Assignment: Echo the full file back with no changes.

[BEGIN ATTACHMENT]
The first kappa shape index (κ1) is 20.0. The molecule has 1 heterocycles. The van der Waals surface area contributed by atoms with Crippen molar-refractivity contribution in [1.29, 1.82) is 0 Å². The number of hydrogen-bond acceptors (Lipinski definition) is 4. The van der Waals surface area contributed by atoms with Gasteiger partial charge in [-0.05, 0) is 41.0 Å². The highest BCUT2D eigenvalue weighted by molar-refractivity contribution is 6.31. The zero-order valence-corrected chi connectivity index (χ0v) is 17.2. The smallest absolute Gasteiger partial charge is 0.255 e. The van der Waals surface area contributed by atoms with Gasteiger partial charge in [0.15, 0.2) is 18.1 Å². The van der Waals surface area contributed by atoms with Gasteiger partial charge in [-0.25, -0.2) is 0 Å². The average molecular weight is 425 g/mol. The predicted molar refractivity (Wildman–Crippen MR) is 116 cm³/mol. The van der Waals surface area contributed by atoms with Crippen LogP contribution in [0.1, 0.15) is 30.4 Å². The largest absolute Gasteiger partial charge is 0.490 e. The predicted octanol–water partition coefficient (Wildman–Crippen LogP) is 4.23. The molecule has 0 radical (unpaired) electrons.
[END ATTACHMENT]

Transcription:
The first kappa shape index (κ1) is 20.0. The molecule has 1 heterocycles. The van der Waals surface area contributed by atoms with Crippen molar-refractivity contribution in [1.29, 1.82) is 0 Å². The number of hydrogen-bond acceptors (Lipinski definition) is 4. The van der Waals surface area contributed by atoms with Gasteiger partial charge in [-0.05, 0) is 41.0 Å². The highest BCUT2D eigenvalue weighted by molar-refractivity contribution is 6.31. The zero-order valence-corrected chi connectivity index (χ0v) is 17.2. The smallest absolute Gasteiger partial charge is 0.255 e. The van der Waals surface area contributed by atoms with Gasteiger partial charge in [0.15, 0.2) is 18.1 Å². The van der Waals surface area contributed by atoms with Gasteiger partial charge in [-0.25, -0.2) is 0 Å². The average molecular weight is 425 g/mol. The predicted molar refractivity (Wildman–Crippen MR) is 116 cm³/mol. The van der Waals surface area contributed by atoms with Crippen LogP contribution in [0.1, 0.15) is 30.4 Å². The largest absolute Gasteiger partial charge is 0.490 e. The predicted octanol–water partition coefficient (Wildman–Crippen LogP) is 4.23. The molecule has 0 radical (unpaired) electrons.